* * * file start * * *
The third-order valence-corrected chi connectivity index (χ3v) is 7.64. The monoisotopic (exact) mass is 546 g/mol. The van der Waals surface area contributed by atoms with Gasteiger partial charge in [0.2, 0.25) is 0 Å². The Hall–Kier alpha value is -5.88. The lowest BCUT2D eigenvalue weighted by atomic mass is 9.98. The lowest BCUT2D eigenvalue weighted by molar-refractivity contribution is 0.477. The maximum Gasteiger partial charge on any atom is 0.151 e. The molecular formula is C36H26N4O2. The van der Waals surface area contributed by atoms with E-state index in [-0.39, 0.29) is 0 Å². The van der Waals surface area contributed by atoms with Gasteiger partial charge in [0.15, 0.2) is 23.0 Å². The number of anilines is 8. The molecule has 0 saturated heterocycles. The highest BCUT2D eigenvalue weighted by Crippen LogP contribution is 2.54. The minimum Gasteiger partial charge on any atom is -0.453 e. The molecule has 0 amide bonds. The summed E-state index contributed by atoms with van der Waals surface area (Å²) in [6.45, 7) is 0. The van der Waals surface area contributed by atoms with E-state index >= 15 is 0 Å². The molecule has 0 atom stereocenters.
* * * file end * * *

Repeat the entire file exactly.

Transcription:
The third-order valence-corrected chi connectivity index (χ3v) is 7.64. The monoisotopic (exact) mass is 546 g/mol. The van der Waals surface area contributed by atoms with Gasteiger partial charge in [0.2, 0.25) is 0 Å². The Hall–Kier alpha value is -5.88. The lowest BCUT2D eigenvalue weighted by atomic mass is 9.98. The lowest BCUT2D eigenvalue weighted by molar-refractivity contribution is 0.477. The maximum Gasteiger partial charge on any atom is 0.151 e. The molecular formula is C36H26N4O2. The van der Waals surface area contributed by atoms with E-state index in [-0.39, 0.29) is 0 Å². The van der Waals surface area contributed by atoms with Gasteiger partial charge in [0.15, 0.2) is 23.0 Å². The number of anilines is 8. The molecule has 0 saturated heterocycles. The highest BCUT2D eigenvalue weighted by Crippen LogP contribution is 2.54. The minimum Gasteiger partial charge on any atom is -0.453 e. The molecule has 0 amide bonds. The summed E-state index contributed by atoms with van der Waals surface area (Å²) in [6.45, 7) is 0. The van der Waals surface area contributed by atoms with E-state index >= 15 is 0 Å². The molecule has 0 atom stereocenters.